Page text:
CSC445 - Models of Computation

Spring 2014


Dr. Lutz Hamel
Tyler, Rm 251
Office Hours: Tuesday 12:15-1:15pm, Wed 2-3pm


Younghun Chae
Tyler, Rm 134
Office Hours: TBA
Email Address:


Computation and algorithms seem to occur naturally in our daily lives. Consider counting change or following a recipe to make your favorite dish. The art of programming takes this to the limit by formally encoding computations and algorithms for a machine to follow. What are the limits of this algorithmic approach? Are there mathematical objects that cannot be computed by a machine via an algorithm? If we can express a computation via an algorithm how long would it take to compute? How much space would the computation consume?

In this course we will investigate many of these interesting questions. We start with simple models of computations such as the finite state machine and the push down automaton. As our main tool we will use an idealized general purpose computer invented by Alan Turing: the Turing Machine. This idealized machine allows us to study the limits of computability and the complexity of computations without having to worry too much about actual hardware.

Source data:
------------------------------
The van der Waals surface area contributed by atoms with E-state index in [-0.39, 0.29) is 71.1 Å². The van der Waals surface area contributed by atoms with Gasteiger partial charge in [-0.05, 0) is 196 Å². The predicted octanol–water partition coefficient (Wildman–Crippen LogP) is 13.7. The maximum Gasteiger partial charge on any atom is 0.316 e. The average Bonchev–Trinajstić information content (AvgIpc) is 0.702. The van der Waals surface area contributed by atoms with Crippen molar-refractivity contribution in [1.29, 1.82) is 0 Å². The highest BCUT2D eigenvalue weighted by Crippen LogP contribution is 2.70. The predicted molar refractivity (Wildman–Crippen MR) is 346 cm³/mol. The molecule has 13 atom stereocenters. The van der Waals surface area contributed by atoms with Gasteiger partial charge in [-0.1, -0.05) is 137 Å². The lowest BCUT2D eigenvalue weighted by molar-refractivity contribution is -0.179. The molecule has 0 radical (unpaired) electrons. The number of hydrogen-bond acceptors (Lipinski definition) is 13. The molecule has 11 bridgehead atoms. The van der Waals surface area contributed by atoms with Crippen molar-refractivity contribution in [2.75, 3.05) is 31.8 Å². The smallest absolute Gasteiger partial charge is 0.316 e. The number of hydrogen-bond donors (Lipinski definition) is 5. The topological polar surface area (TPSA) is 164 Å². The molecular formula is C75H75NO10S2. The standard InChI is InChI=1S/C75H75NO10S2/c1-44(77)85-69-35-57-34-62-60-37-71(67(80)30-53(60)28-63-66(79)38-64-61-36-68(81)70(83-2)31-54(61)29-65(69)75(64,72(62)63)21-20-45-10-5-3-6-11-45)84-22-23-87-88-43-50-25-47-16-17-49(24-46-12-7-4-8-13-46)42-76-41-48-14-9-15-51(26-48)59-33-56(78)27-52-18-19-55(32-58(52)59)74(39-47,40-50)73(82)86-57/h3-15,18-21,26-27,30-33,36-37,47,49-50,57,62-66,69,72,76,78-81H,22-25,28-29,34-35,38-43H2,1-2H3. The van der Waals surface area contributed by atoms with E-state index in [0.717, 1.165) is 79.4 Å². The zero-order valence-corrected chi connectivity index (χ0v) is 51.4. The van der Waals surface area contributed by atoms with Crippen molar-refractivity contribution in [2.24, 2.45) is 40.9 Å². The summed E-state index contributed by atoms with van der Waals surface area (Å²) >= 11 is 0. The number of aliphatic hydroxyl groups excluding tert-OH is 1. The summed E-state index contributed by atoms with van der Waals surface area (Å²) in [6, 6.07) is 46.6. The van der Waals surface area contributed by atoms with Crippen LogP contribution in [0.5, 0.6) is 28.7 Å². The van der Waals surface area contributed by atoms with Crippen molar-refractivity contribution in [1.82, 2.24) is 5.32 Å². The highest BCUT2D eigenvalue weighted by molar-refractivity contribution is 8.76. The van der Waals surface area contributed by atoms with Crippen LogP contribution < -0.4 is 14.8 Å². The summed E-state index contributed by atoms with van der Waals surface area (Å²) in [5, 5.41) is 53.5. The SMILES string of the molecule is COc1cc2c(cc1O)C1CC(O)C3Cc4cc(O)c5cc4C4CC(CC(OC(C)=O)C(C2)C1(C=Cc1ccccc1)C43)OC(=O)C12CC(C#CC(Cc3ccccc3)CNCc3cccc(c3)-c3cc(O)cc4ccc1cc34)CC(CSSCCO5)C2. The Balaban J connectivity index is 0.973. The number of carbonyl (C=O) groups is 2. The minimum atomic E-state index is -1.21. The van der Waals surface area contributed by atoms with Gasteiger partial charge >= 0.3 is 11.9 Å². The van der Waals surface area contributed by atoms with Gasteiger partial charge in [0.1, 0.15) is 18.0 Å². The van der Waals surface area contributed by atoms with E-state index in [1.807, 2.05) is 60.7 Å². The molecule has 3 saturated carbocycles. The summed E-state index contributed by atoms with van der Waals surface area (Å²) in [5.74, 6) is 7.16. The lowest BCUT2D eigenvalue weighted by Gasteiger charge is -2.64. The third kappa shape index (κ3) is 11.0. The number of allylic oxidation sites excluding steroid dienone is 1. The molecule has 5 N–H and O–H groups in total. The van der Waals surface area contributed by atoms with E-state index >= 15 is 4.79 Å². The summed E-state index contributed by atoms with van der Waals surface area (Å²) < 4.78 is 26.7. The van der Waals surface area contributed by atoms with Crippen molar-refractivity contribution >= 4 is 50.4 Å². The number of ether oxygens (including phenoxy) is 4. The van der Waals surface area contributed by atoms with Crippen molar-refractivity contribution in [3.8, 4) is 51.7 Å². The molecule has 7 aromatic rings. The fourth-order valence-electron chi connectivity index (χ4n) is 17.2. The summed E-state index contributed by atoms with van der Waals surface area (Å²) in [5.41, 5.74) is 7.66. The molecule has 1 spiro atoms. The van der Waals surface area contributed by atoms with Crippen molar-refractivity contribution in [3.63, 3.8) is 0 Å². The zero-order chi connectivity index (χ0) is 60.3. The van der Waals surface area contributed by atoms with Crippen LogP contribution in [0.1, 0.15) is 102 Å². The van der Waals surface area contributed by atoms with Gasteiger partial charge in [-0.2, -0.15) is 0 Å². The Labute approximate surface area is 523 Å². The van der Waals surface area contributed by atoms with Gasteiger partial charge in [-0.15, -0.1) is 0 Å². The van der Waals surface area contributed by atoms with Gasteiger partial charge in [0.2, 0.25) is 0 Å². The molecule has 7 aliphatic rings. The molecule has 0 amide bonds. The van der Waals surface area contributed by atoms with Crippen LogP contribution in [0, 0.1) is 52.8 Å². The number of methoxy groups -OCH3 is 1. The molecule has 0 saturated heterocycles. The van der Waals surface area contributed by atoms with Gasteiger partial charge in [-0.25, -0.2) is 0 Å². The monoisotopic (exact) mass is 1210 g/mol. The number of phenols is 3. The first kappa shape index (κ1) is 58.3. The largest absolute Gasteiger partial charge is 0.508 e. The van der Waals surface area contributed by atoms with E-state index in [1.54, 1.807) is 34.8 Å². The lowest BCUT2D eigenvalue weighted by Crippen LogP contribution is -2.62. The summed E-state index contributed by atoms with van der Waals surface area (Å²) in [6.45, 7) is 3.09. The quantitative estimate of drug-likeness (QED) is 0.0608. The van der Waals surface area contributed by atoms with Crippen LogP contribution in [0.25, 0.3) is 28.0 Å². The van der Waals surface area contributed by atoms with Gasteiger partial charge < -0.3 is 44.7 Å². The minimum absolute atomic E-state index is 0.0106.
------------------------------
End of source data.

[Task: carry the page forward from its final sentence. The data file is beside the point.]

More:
The goals of the course are:


** Final Exam: Tuesday May 6, 8-11am in Crawford 223. Comprehensive, open book/open notes **

[4/17/14] posted assignment #8 so you can get started -- we will cover chap 18 next week.
[4/3/14] Posted assignment #7
[3/26/14] Posted assignment #6
[3/24/14] Posted assignment #5
[3/12/14] posted all solutions on the web
[2/26/14] No class Tuesday 3/4
[2/26/14] posted assignment 4.
[2/18/14] posted assignment 3.
[2/6/14] Posted assignment 2.
[1/28/14] Posted assignment 1.
[1/17/14] Welcome!

Documents of Interest:


In order to receive full credit for your assignments they have to be typewritten.  Hand drawn diagrams are acceptable. Email submissions are not acceptable.